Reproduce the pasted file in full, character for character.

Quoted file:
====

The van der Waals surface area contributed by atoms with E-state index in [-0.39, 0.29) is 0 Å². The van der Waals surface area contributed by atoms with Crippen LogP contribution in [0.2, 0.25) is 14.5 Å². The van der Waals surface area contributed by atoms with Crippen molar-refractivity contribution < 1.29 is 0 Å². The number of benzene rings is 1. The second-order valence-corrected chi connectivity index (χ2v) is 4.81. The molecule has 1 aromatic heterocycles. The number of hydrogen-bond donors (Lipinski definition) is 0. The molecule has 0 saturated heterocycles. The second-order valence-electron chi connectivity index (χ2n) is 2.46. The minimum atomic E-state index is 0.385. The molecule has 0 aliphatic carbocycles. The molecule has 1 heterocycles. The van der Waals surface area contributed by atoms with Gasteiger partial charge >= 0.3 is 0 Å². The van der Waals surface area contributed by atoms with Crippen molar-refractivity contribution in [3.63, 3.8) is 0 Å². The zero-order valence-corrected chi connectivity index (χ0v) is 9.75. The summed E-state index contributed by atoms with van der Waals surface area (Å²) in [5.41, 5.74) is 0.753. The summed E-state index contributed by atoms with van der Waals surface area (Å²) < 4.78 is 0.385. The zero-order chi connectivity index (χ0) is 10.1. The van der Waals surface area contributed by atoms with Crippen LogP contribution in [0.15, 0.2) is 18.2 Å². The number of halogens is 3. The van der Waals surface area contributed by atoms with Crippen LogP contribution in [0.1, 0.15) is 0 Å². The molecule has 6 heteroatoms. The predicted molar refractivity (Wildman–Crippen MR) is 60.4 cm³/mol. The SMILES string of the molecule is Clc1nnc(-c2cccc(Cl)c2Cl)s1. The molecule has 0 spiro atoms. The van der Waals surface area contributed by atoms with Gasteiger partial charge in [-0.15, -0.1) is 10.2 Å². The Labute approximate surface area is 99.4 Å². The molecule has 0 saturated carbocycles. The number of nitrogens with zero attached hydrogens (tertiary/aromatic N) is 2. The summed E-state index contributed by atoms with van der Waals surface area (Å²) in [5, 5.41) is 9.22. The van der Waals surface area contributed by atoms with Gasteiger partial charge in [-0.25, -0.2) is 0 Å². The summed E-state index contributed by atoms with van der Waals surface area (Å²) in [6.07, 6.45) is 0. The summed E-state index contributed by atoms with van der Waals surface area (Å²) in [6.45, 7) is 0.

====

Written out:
The van der Waals surface area contributed by atoms with E-state index in [-0.39, 0.29) is 0 Å². The van der Waals surface area contributed by atoms with Crippen LogP contribution in [0.2, 0.25) is 14.5 Å². The van der Waals surface area contributed by atoms with Crippen molar-refractivity contribution < 1.29 is 0 Å². The number of benzene rings is 1. The second-order valence-corrected chi connectivity index (χ2v) is 4.81. The molecule has 1 aromatic heterocycles. The number of hydrogen-bond donors (Lipinski definition) is 0. The molecule has 0 saturated heterocycles. The second-order valence-electron chi connectivity index (χ2n) is 2.46. The minimum atomic E-state index is 0.385. The molecule has 0 aliphatic carbocycles. The molecule has 1 heterocycles. The van der Waals surface area contributed by atoms with Gasteiger partial charge >= 0.3 is 0 Å². The van der Waals surface area contributed by atoms with Crippen molar-refractivity contribution in [3.63, 3.8) is 0 Å². The zero-order valence-corrected chi connectivity index (χ0v) is 9.75. The summed E-state index contributed by atoms with van der Waals surface area (Å²) in [5.41, 5.74) is 0.753. The summed E-state index contributed by atoms with van der Waals surface area (Å²) < 4.78 is 0.385. The zero-order chi connectivity index (χ0) is 10.1. The van der Waals surface area contributed by atoms with Crippen LogP contribution in [0.15, 0.2) is 18.2 Å². The number of halogens is 3. The van der Waals surface area contributed by atoms with Crippen LogP contribution in [0.1, 0.15) is 0 Å². The molecule has 6 heteroatoms. The predicted molar refractivity (Wildman–Crippen MR) is 60.4 cm³/mol. The SMILES string of the molecule is Clc1nnc(-c2cccc(Cl)c2Cl)s1. The molecule has 0 spiro atoms. The van der Waals surface area contributed by atoms with Gasteiger partial charge in [-0.15, -0.1) is 10.2 Å². The Labute approximate surface area is 99.4 Å². The molecule has 0 saturated carbocycles. The number of nitrogens with zero attached hydrogens (tertiary/aromatic N) is 2. The summed E-state index contributed by atoms with van der Waals surface area (Å²) in [5, 5.41) is 9.22. The van der Waals surface area contributed by atoms with Gasteiger partial charge in [-0.25, -0.2) is 0 Å². The summed E-state index contributed by atoms with van der Waals surface area (Å²) in [6.07, 6.45) is 0. The summed E-state index contributed by atoms with van der Waals surface area (Å²) in [6.45, 7) is 0.